A new round of UN climate change negotiations got under way last Monday with the intention of reaching a new global agreement by the end of this year. During the two-week round of talks, representatives from 182 governments will try to iron out their issues before the next major annual conference (COP-16) which will be held in Cancun from 29 November – 10 December this year.
It is the first real opportunity since the climate change summit in Copenhagen for representatives from all over the world to come together. Having failed to reach a new international treaty with emission reduction commitments to substitute the Kyoto Protocol, a handful of the biggest economies agreed to the Copenhagen Accord: an agreement to curb emissions (limiting temperature rise to 2° C) and help developing countries to adapt and mitigate climate change. Expectations surrounding the summit were so high that their attempt to form an agreement without any binding emissions commitments was widely perceived as a failure.
To achieve the target of limiting temperatures rise to 2° C will require more than smart finances. It will require good intentions backed by strong actions to reduce emissions. Negotiating a path for implementing those actions that have already been agree should be the first step, but setting aside differences and restoring trust amongst nations is also crucial in order to have any chance of tackling the wider implications of climate change.
At present delegates are trying to finalise the agenda for the summit in Mexico and to define the key issues on technology transfer, emissions reductions for developing countries and the mechanisms to distribute aid. But the future of the treaty still remains uncertain.
Climate finance has been at the core of discussions this week. The developed nations (including the US, EU nations and Japan) have committed to contribute to a common pot to help developing countries move towards a greener economy and deal with the consequences of a climate change. At the Copenhagen summit developed countries promised to provide US $ 30 billion in aid to adapt and mitigate the consequences of climate change between 2010 and 2012, raising this sum to US $ 100 billion by 2020.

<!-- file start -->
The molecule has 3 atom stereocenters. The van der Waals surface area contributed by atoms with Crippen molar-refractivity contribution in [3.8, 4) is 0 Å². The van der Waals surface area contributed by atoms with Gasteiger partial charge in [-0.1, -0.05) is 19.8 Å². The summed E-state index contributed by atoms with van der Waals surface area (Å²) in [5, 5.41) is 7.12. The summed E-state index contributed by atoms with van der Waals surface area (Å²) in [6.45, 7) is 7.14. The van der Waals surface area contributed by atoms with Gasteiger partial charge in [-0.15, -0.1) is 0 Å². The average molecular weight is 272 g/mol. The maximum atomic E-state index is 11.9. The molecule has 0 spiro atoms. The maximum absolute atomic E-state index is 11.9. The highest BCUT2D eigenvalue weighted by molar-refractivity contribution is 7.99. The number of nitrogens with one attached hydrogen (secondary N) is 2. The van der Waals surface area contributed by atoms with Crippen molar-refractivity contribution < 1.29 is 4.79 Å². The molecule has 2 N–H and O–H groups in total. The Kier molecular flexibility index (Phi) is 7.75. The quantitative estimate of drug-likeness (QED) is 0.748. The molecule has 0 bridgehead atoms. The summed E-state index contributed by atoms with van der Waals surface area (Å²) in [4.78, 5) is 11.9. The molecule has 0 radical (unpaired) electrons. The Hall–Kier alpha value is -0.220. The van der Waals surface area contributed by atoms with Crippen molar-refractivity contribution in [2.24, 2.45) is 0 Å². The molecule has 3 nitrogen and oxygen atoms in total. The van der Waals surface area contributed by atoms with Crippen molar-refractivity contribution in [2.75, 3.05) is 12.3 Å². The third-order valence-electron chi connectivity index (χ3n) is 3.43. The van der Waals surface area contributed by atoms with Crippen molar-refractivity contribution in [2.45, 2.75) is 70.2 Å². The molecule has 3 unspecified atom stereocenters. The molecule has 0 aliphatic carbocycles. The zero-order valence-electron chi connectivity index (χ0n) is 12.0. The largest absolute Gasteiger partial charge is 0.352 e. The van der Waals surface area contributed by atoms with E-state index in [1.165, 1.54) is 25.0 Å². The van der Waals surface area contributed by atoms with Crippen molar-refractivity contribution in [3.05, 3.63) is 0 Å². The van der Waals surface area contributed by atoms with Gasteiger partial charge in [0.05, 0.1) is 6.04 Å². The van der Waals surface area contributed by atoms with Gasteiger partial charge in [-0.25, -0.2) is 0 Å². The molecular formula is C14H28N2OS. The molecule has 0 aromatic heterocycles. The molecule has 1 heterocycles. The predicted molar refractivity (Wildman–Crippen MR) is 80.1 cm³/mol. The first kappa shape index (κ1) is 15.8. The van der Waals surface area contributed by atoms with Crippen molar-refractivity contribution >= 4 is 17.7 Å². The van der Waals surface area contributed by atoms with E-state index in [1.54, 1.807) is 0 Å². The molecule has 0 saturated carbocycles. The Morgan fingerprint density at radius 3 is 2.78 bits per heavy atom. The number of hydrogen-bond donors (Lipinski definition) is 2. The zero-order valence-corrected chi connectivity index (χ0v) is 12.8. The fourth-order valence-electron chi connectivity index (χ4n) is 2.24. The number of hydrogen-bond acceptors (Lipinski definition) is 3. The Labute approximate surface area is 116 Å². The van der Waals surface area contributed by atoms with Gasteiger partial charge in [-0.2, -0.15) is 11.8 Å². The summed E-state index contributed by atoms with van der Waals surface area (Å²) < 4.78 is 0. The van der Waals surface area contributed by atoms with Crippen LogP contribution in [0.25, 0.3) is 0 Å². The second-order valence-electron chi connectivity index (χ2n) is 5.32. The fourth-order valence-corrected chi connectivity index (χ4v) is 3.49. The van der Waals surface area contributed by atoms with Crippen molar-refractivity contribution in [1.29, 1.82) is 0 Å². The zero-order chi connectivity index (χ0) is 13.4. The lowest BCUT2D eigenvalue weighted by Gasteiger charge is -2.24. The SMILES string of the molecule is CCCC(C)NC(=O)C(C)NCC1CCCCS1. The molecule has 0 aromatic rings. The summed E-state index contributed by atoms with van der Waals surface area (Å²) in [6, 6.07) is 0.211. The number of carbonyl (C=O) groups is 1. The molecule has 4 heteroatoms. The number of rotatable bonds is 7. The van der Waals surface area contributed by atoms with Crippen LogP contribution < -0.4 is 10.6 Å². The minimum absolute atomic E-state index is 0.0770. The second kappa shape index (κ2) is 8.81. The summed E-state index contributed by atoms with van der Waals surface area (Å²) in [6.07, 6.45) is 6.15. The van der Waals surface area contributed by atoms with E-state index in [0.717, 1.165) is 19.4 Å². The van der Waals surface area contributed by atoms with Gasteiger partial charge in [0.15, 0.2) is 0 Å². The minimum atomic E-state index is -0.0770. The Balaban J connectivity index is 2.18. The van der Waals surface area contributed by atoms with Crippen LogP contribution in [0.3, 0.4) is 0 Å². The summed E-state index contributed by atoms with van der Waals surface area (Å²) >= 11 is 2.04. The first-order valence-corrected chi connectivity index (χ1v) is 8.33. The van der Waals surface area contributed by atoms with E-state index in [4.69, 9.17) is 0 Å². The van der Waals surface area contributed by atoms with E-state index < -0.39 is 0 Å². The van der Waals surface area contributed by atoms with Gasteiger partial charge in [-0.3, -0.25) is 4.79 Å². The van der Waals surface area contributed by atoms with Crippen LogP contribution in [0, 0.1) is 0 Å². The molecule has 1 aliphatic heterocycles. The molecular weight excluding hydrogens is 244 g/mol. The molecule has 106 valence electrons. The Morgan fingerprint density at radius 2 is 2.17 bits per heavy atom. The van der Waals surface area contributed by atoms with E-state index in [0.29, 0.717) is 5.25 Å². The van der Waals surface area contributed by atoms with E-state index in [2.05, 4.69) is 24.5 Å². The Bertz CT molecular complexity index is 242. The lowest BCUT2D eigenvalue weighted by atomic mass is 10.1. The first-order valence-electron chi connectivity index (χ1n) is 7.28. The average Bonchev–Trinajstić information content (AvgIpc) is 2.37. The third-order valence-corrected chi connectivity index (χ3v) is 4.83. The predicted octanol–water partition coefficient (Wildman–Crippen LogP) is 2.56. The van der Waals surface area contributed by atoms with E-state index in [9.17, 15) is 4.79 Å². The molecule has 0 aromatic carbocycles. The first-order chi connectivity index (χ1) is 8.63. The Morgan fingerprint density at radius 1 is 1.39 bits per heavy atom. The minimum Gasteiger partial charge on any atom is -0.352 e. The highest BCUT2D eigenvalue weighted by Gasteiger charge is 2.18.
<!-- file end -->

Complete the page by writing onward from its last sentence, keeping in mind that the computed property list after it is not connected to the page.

The difficulty and complexity of distributing and mobilising such astonishing amounts of money is at the heart of the discussions in Bonn. A large proportion of this money was to be provided by the private sector, but it is not yet clear how this investment will be secured. Once again it seems more time is being spent discussing methodological issues as opposed to forming a concrete agreement between nations to curb emissions.
The return of climate negotiations to the international stage provides an excellent opportunity to remind our politicians that climate change is one of the most pressing issues of our time. The consequences of climate change are disproportionately felt by the poorest and most vulnerable. It is therefore essential for RESULTS that the money directed to adaptations will include mechanisms that reach the poor, such as microinsurance. Back in August last year we carried out a grassroots action on this issue, which led to a change in UK government policy that saw the UK delegation to the talks backing microinsurance. No news is yet available about the position of microinsurance in the current talks, but we will give an update as soon as more information is forthcoming.